Sweden embarrasses UK gov by not being sinister

UK gov silent about its ulterior motives for complete cock-up

Sweden’s strategy was subjected to a global smear campaign, but now it’s showing results.

Before the coronavirus, Sweden for most people symbolised moderation and fairness. But since Covid, this Scandinavian social democracy has been maligned like few other countries on earth. The reason is, of course, that Sweden did not follow the rest of the world into lockdown. And because even their proponents recognise that lockdowns come at an extraordinarily high price – eviscerating our freedoms, laying waste to our economies and even damaging our health – the only European country which attempted to tread a more liberal path became the target of an extreme and hysterical smear campaign.

The liberal Guardian used to regularly hail Sweden as a ‘model for global prosperity’ – though one which ‘right-wingers’ were ‘desperate’ to see fail. But during the pandemic, the same paper denounced Sweden as a ‘model for the right’ and branded its Covid policy a ‘deadly folly’.

The world looked on in fascination and terror as Swedes were still allowed to go to bars and restaurants, schools remained open for everyone under 16 and gatherings were still permitted for up to 50 people. For Anders Tegnell, the man in charge of Sweden’s Covid policy, full-on lockdown was ‘using a hammer to kill a fly’.

 The media consensus was that Sweden was conducting a dangerous ‘experiment’ in ‘Swedo-science’, which had ‘well and truly failed’. But in reality, it was the rest of the world that was playing a cruel experiment, which disrupted people’s lives for little gain.

As we enter the autumn, the UK, France, Spain and other European countries are currently panicking over rising Covid case numbers, and the contrast with Sweden’s situation is becoming harder to ignore. The Times tells us that ‘Sweden’s low positive test rate “vindicates [its] coronavirus strategy”’. The Sun points out that ‘lockdown-free Sweden’ has recorded its ‘lowest number of Covid cases since March’, as ‘other countries’ are hit by a ‘second wave’. And the Guardian acknowledges that Sweden was spared the ‘European surge as coronavirus infections stay low’.

Governments and health officials are paying attention, too (though clearly not enough). Sweden is now one of the few countries on the UK’s travel corridor, meaning that arrivals from Sweden no longer have to quarantine – unlike arrivals from Spain and France which applied stringent lockdowns. Johan Giesecke, a strident critic of lockdown who played a key role in advising the Swedish health authorities, was recently awarded a promotion at the World Health Organisation to advise on all things pandemic-related.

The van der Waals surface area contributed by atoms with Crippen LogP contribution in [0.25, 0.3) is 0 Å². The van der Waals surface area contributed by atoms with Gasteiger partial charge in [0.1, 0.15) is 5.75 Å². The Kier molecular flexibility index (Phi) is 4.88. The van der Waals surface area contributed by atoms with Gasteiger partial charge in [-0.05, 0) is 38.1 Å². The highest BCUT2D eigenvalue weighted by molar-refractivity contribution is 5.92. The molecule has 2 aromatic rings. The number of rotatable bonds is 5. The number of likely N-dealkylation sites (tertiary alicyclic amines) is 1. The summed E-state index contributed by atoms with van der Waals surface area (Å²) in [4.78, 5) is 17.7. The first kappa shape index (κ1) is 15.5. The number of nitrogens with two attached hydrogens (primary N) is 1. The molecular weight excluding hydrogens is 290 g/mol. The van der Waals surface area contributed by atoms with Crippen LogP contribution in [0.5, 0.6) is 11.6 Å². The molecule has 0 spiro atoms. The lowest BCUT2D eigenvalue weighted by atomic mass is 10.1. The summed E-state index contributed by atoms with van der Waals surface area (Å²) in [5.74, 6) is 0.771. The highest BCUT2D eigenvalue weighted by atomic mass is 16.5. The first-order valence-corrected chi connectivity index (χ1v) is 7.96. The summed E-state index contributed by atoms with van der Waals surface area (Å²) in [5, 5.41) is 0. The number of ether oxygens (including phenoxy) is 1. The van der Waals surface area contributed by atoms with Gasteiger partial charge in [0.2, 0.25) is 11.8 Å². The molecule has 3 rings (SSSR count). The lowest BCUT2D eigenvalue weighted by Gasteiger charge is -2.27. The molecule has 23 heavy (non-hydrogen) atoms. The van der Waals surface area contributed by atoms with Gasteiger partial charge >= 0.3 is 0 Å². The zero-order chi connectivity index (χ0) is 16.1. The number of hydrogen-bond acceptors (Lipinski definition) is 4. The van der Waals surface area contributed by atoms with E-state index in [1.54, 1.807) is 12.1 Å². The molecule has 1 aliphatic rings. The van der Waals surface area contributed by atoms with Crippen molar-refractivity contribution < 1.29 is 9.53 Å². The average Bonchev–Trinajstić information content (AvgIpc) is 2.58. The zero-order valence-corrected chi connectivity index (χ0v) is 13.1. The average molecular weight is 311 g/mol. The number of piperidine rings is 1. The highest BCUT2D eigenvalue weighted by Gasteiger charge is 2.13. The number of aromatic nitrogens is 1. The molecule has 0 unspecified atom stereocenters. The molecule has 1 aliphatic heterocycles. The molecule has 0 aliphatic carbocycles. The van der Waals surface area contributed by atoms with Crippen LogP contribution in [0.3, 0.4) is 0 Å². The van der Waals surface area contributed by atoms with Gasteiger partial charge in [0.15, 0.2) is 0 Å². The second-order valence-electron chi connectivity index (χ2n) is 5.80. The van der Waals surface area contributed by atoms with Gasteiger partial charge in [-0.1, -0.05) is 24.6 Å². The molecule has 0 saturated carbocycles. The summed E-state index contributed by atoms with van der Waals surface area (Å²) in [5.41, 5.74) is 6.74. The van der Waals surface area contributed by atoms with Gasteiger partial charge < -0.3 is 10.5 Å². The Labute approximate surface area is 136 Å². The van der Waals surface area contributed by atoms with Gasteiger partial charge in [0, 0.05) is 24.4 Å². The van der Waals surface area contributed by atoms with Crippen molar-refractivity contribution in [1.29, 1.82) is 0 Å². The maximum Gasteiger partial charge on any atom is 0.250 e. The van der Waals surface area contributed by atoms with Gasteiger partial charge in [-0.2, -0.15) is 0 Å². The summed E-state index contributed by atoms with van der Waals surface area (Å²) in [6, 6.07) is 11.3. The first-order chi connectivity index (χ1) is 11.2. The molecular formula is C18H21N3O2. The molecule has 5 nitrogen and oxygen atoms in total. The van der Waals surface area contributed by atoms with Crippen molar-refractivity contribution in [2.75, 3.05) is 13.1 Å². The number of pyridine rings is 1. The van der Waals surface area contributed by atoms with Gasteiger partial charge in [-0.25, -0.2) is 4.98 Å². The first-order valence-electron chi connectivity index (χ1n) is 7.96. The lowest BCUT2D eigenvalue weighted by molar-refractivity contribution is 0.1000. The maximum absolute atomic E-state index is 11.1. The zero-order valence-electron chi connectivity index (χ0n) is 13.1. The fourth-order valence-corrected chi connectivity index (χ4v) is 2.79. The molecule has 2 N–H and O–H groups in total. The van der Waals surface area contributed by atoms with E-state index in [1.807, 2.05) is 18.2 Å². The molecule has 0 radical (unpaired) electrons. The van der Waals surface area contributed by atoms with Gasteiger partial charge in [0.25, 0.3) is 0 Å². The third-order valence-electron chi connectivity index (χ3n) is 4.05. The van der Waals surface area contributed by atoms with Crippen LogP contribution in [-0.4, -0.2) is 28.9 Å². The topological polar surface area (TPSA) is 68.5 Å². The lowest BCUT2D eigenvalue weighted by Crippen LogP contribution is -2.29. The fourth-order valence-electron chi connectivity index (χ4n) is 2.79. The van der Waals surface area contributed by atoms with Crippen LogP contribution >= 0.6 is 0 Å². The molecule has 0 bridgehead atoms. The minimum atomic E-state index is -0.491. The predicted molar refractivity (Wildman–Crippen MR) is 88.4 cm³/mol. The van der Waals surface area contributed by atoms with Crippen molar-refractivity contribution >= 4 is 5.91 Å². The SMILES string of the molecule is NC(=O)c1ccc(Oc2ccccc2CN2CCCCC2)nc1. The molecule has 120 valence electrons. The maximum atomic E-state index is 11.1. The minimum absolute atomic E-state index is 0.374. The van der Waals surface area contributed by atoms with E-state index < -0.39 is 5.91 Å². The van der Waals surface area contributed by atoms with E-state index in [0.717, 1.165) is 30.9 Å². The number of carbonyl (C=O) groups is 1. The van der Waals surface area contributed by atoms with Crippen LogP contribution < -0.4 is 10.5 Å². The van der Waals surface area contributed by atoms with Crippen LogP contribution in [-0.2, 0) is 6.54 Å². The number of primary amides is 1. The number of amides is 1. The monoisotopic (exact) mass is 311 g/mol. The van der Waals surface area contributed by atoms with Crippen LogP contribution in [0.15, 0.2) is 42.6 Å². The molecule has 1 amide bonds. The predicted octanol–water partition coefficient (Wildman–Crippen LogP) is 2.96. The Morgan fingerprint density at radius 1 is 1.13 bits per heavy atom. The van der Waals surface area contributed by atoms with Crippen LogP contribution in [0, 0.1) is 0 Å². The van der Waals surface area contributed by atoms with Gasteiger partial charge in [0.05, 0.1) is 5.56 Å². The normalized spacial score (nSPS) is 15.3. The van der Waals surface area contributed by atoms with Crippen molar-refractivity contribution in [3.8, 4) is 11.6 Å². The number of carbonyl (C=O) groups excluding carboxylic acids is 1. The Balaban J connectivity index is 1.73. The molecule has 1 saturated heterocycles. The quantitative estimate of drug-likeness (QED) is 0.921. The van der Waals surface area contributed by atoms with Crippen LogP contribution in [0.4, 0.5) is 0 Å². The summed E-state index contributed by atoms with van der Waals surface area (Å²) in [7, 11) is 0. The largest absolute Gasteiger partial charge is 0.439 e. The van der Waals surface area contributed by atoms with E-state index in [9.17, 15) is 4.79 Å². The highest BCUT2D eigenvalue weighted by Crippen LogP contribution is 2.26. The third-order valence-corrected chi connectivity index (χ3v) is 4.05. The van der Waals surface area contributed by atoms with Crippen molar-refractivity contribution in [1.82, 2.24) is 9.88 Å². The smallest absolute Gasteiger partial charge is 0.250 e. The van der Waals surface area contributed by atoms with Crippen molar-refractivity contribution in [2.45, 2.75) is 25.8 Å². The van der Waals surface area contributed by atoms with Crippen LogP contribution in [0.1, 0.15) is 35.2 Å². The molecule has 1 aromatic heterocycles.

Sweden’s critics like to compare its Covid death rate with its Scandinavian neighbours. But back in May, health chiefs in Norway discovered that the so-called R-number (the rate at which the virus spreads) was below one and Covid transmission was in decline before its lockdown was put in place. This led the head of Norway’s public-health agency to conclude that ‘we could possibly have achieved the same effects and avoided some of the unfortunate impacts by not locking down, but by instead keeping open but with infection-control measures’ – a tacit approval of the Sweden strategy. In fact, the rate of Covid infection in Norway is currently higher than in Sweden.

In Denmark, public-health experts have tried to distance themselves from the government’s lockdown policy. They claim that the Danish prime minister ‘abused healthcare advice’ when she said ‘the authorities’ recommended lockdown. This was taken by most of the public to mean the Danish Health Authority and the infectious-diseases agency. In fact, the Danish Health Authority had recommended very few of the draconian measures that were eventually implemented.

The Swedophobes also delighted in tales of Sweden’s economic woes. ‘They literally gained nothing’, gloated one expert in the New York Times: ‘It’s a self-inflicted wound, and they have no economic gains.’ At the time, Sweden’s economy was faring almost as badly as everywhere else in Europe. But it has since become clear it was hit much less hard than other major countries. In August, the Swedish government pulled off the astonishing feat of generating a budget surplus.

Fraser Myers is a staff writer at spiked and host of the spiked podcast. Follow him on Twitter: @FraserMyers.

The above article is from the excellent People’s Media site Spiked

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